Pointing in a different direction

Renaissance decides to host carnival


Courtney Pinnell

Coach Chad Lamason and Mr. Carlo Atienza dancing at the Renaissance assembly, March 12, 2015.

The majority of students waking hours is spent at EHS with their classmates and faculty learning. Students spend generally eight hours a day at school plus two hours of extra curricular activities. On top of that field trips, state for sports and tournaments all add to these hours. Students spend on average 50 hours per week at school or on school.

Fifty hours a week is the equivalent of a full-time job. Learning is the primary focus of students’ lives.

Renaissance strives to acknowledge all that work and dedication. For the last seven years, Renaissance has held an academic pep assembly where the community honored academic achievements, witnessed the naming of teacher of the year and experienced student skits and performances.

Students seem to value acknowledgement of their efforts; 74 percent of the 121 students voted that academic achievements should be celebrated, according to a Hub Twitter poll.

The Renaissance Leadership Team is looking to do just that differently this year, organizing a carnival on campus for all students, April 29, instead of the traditional academic pep assembly.

“I am a lot more excited about the carnival,” Emma Cocos, Renaissance Leadership Team member, said. “I wasn’t looking forward to the assembly because I know a lot of kids just go home. It’s just not as fun. The carnival is something new and different that we can do outside while we play games and hang with our friends.”

Leadership team members are hoping to have bounce houses, carnival games, recreational sports and food at the carnival. They are also exploring the option of having a jumbo screen in the courtyard that will be playing movies.

The teacher dance and awards will still take place. The team is debating on how the arrangement will go. Right now they are looking at having each grade level go in shifts.

Students with a GPA of 3.0 or higher qualify for Renaissance. Around 1,200 students are Renaissance members, Ms. Kirsten Brauch, Renaissance sponsor, said.

The historic flooding compromised the entire PE complex and fate of the academic pep assembly usually held the day before spring break. Gym A didn’t reopen until, Feb. 25, less than two weeks before the assembly date.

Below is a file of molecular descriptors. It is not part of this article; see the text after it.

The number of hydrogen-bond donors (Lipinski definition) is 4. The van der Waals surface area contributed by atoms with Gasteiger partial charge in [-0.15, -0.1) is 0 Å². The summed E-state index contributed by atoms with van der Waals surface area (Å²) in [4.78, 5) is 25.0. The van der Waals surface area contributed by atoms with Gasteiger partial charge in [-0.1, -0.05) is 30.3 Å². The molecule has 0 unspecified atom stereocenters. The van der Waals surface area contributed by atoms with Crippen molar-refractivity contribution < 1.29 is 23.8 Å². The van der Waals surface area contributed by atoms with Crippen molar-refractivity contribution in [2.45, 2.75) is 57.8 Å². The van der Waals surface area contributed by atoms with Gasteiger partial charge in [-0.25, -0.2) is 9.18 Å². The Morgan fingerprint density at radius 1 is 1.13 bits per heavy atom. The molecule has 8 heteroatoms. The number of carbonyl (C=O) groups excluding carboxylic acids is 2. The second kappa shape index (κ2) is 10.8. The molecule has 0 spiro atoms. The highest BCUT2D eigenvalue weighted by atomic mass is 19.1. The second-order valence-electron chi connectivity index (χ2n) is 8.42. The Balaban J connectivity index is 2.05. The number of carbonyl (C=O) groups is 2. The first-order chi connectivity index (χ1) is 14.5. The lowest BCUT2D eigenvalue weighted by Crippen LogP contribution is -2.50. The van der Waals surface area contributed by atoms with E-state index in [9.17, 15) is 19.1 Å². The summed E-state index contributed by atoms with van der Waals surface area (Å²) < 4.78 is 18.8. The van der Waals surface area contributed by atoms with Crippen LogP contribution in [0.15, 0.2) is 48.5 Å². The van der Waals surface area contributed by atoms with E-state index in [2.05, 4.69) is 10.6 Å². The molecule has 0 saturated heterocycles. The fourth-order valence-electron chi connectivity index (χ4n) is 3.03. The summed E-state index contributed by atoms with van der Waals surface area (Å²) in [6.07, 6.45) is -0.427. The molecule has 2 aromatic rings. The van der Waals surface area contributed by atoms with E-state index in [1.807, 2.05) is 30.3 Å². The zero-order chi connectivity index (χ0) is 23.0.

The tight and unclear timeline made securing the company that does the sound and lighting questionable. So, instead of having that risk the money required to secure the effects company the leadership team sought alternatives, Kaleb Overby, Leadership Team member, said.

“It is centered on what the students want to do,Mr. George Calhoun, Administrative Renaissance sponsor, said. If students are not into having the assembly anymore and they want to do it in a different way then I am fine with it.”

The assembly, held the day before the start of spring break, has always been voluntary. Last year, around 60 students checked out early and 339 students did not attend school. Gym A only holds 1,384 people, and EHS has an enrollment of over 1,800.

“A lot of people leave for the assembly and don’t stay,” Jordan Bee, Leadership Team member said. “So we wanted to do something that would be more interesting and engaging for students.”

Each year the Leadership Team spends around $8,000 on lighting, jumbo screens and stage additions. The program is self-funded. They raise money through parents, a senior parking spot painting fundraiser, restaurant nights, etc.

The school is spending approximately $6.67 per student to celebrate academic achievement.

“I mean if they just gave me seven dollars I would be happy,” Trevor Vogl (11) said. “You could do a lot with seven dollars.”

Matt Koltun (11) sees the value in using those seven dollars to recognize academic achievement.

“I think it is just about right because it’s not too much and it’s not too little,” Koltun said. “It’s two buck more than five dollars so it’s perfect.”

However, prone to motion sickness, Bridget Sisco (9) is not a huge fan of how her seven dollars is being spent, with the a carnival.

“Personally, I would like to have the assembly. As my first year here I was looking forward to it,” Sisco said.

Students throughout the week of the carnival will still get recognized for their academic achievements.

“Instead of just sitting in a gym for hours, the carnival is more hands on and interactive,” Tyler Allen (12) said. “There is a lot more activities, and it will gather more participation from everybody.”

All students are able to attend and admission will be free. The carnival will take place this April 29.